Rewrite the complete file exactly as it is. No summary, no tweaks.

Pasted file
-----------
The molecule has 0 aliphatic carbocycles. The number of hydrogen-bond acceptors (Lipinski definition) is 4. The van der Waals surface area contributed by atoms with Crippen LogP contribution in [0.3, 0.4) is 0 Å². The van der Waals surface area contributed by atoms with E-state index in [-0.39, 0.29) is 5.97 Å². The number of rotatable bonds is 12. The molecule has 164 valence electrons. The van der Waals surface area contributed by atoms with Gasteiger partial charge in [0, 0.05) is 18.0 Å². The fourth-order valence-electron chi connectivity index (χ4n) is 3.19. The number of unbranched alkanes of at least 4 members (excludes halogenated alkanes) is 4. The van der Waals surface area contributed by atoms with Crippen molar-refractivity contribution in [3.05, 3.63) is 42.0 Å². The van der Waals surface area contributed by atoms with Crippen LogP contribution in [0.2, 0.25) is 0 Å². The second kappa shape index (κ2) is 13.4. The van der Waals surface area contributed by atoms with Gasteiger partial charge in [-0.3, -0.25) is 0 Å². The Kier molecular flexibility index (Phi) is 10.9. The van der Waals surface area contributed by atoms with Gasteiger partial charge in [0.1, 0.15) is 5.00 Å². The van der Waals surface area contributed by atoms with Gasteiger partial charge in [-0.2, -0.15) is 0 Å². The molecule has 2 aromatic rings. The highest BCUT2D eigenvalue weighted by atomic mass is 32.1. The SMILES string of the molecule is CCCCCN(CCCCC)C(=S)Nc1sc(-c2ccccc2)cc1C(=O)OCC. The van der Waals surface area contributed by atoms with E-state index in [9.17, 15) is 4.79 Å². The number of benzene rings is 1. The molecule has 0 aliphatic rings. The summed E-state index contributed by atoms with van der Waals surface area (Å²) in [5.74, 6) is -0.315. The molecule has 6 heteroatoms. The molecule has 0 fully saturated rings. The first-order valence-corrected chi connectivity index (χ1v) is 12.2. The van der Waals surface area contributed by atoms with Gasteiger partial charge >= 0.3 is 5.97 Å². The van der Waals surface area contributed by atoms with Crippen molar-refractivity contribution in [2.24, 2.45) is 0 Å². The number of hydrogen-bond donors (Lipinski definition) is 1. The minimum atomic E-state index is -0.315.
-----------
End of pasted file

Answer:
The molecule has 0 aliphatic carbocycles. The number of hydrogen-bond acceptors (Lipinski definition) is 4. The van der Waals surface area contributed by atoms with Crippen LogP contribution in [0.3, 0.4) is 0 Å². The van der Waals surface area contributed by atoms with E-state index in [-0.39, 0.29) is 5.97 Å². The number of rotatable bonds is 12. The molecule has 164 valence electrons. The van der Waals surface area contributed by atoms with Gasteiger partial charge in [0, 0.05) is 18.0 Å². The fourth-order valence-electron chi connectivity index (χ4n) is 3.19. The number of unbranched alkanes of at least 4 members (excludes halogenated alkanes) is 4. The van der Waals surface area contributed by atoms with Crippen molar-refractivity contribution in [3.05, 3.63) is 42.0 Å². The van der Waals surface area contributed by atoms with Crippen LogP contribution in [0.2, 0.25) is 0 Å². The second kappa shape index (κ2) is 13.4. The van der Waals surface area contributed by atoms with Gasteiger partial charge in [-0.3, -0.25) is 0 Å². The Kier molecular flexibility index (Phi) is 10.9. The van der Waals surface area contributed by atoms with Gasteiger partial charge in [0.1, 0.15) is 5.00 Å². The van der Waals surface area contributed by atoms with Gasteiger partial charge in [-0.2, -0.15) is 0 Å². The molecule has 2 aromatic rings. The highest BCUT2D eigenvalue weighted by atomic mass is 32.1. The SMILES string of the molecule is CCCCCN(CCCCC)C(=S)Nc1sc(-c2ccccc2)cc1C(=O)OCC. The van der Waals surface area contributed by atoms with E-state index in [9.17, 15) is 4.79 Å². The number of benzene rings is 1. The molecule has 0 aliphatic rings. The summed E-state index contributed by atoms with van der Waals surface area (Å²) in [5.74, 6) is -0.315. The molecule has 6 heteroatoms. The molecule has 0 fully saturated rings. The first-order valence-corrected chi connectivity index (χ1v) is 12.2. The van der Waals surface area contributed by atoms with Gasteiger partial charge >= 0.3 is 5.97 Å². The van der Waals surface area contributed by atoms with Crippen molar-refractivity contribution in [2.24, 2.45) is 0 Å². The number of hydrogen-bond donors (Lipinski definition) is 1. The minimum atomic E-state index is -0.315.